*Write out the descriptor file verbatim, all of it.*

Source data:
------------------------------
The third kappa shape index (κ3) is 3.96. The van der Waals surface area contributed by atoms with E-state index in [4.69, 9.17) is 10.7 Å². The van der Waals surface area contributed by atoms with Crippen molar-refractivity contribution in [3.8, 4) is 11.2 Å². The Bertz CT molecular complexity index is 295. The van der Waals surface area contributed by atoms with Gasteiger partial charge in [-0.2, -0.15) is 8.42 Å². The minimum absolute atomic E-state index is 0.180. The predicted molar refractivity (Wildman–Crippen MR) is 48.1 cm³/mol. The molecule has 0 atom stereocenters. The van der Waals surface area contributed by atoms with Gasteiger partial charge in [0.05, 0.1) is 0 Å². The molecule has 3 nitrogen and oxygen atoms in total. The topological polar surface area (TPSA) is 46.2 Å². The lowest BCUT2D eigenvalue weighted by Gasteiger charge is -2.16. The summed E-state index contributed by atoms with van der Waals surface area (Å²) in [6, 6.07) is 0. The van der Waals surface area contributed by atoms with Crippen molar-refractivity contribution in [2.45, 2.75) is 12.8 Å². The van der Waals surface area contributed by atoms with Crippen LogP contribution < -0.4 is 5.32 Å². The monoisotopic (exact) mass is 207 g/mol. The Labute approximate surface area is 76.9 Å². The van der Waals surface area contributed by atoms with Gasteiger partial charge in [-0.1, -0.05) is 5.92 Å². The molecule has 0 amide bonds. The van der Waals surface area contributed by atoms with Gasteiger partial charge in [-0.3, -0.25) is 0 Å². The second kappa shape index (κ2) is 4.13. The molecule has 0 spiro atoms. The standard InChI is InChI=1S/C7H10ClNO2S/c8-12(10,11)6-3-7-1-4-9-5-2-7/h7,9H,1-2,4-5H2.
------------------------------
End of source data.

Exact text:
The third kappa shape index (κ3) is 3.96. The van der Waals surface area contributed by atoms with E-state index in [4.69, 9.17) is 10.7 Å². The van der Waals surface area contributed by atoms with Crippen molar-refractivity contribution in [3.8, 4) is 11.2 Å². The Bertz CT molecular complexity index is 295. The van der Waals surface area contributed by atoms with Gasteiger partial charge in [-0.2, -0.15) is 8.42 Å². The minimum absolute atomic E-state index is 0.180. The predicted molar refractivity (Wildman–Crippen MR) is 48.1 cm³/mol. The molecule has 0 atom stereocenters. The van der Waals surface area contributed by atoms with Gasteiger partial charge in [0.05, 0.1) is 0 Å². The molecule has 3 nitrogen and oxygen atoms in total. The topological polar surface area (TPSA) is 46.2 Å². The lowest BCUT2D eigenvalue weighted by Gasteiger charge is -2.16. The summed E-state index contributed by atoms with van der Waals surface area (Å²) in [6, 6.07) is 0. The van der Waals surface area contributed by atoms with Crippen molar-refractivity contribution in [2.45, 2.75) is 12.8 Å². The van der Waals surface area contributed by atoms with Crippen LogP contribution < -0.4 is 5.32 Å². The monoisotopic (exact) mass is 207 g/mol. The Labute approximate surface area is 76.9 Å². The van der Waals surface area contributed by atoms with Gasteiger partial charge in [-0.1, -0.05) is 5.92 Å². The molecule has 0 amide bonds. The van der Waals surface area contributed by atoms with Gasteiger partial charge in [-0.3, -0.25) is 0 Å². The second kappa shape index (κ2) is 4.13. The molecule has 0 spiro atoms. The standard InChI is InChI=1S/C7H10ClNO2S/c8-12(10,11)6-3-7-1-4-9-5-2-7/h7,9H,1-2,4-5H2.